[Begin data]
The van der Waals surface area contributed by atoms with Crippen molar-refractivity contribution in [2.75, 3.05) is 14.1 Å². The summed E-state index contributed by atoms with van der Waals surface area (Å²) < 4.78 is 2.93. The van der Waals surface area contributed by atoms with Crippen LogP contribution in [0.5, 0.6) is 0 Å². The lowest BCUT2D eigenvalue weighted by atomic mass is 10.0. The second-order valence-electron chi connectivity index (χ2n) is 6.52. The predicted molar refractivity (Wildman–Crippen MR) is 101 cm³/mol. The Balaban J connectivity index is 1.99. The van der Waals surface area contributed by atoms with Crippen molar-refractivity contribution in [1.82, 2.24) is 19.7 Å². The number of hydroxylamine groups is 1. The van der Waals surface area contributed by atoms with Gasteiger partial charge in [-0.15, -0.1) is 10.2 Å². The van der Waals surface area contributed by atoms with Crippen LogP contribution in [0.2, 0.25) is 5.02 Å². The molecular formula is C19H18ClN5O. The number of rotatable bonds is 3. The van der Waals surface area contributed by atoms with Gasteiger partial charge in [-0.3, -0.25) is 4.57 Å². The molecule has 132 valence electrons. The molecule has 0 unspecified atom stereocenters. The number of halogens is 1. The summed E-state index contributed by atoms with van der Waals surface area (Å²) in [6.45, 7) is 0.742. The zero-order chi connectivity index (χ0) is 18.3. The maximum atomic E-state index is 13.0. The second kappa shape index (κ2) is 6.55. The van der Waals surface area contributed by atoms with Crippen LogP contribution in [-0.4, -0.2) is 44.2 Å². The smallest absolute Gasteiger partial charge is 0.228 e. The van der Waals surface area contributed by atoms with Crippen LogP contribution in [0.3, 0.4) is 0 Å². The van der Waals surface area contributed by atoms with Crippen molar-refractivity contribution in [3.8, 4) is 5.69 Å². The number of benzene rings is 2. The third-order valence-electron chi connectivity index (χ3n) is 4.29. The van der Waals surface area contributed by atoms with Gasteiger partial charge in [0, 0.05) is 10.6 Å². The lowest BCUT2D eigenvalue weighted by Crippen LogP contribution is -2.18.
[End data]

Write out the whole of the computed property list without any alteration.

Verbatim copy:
The van der Waals surface area contributed by atoms with Crippen molar-refractivity contribution in [2.75, 3.05) is 14.1 Å². The summed E-state index contributed by atoms with van der Waals surface area (Å²) < 4.78 is 2.93. The van der Waals surface area contributed by atoms with Crippen LogP contribution in [0.5, 0.6) is 0 Å². The lowest BCUT2D eigenvalue weighted by atomic mass is 10.0. The second-order valence-electron chi connectivity index (χ2n) is 6.52. The predicted molar refractivity (Wildman–Crippen MR) is 101 cm³/mol. The Balaban J connectivity index is 1.99. The van der Waals surface area contributed by atoms with Crippen molar-refractivity contribution in [1.82, 2.24) is 19.7 Å². The number of hydroxylamine groups is 1. The van der Waals surface area contributed by atoms with Gasteiger partial charge in [-0.15, -0.1) is 10.2 Å². The van der Waals surface area contributed by atoms with Crippen LogP contribution in [0.2, 0.25) is 5.02 Å². The molecular formula is C19H18ClN5O. The number of rotatable bonds is 3. The van der Waals surface area contributed by atoms with Gasteiger partial charge in [-0.3, -0.25) is 4.57 Å². The molecule has 132 valence electrons. The molecule has 0 unspecified atom stereocenters. The number of halogens is 1. The summed E-state index contributed by atoms with van der Waals surface area (Å²) in [6.45, 7) is 0.742. The zero-order chi connectivity index (χ0) is 18.3. The maximum atomic E-state index is 13.0. The second kappa shape index (κ2) is 6.55. The van der Waals surface area contributed by atoms with Crippen LogP contribution in [-0.4, -0.2) is 44.2 Å². The smallest absolute Gasteiger partial charge is 0.228 e. The van der Waals surface area contributed by atoms with Crippen LogP contribution in [0.3, 0.4) is 0 Å². The van der Waals surface area contributed by atoms with Crippen molar-refractivity contribution in [3.8, 4) is 5.69 Å². The number of benzene rings is 2. The third-order valence-electron chi connectivity index (χ3n) is 4.29. The van der Waals surface area contributed by atoms with Gasteiger partial charge in [0, 0.05) is 10.6 Å². The lowest BCUT2D eigenvalue weighted by Crippen LogP contribution is -2.18.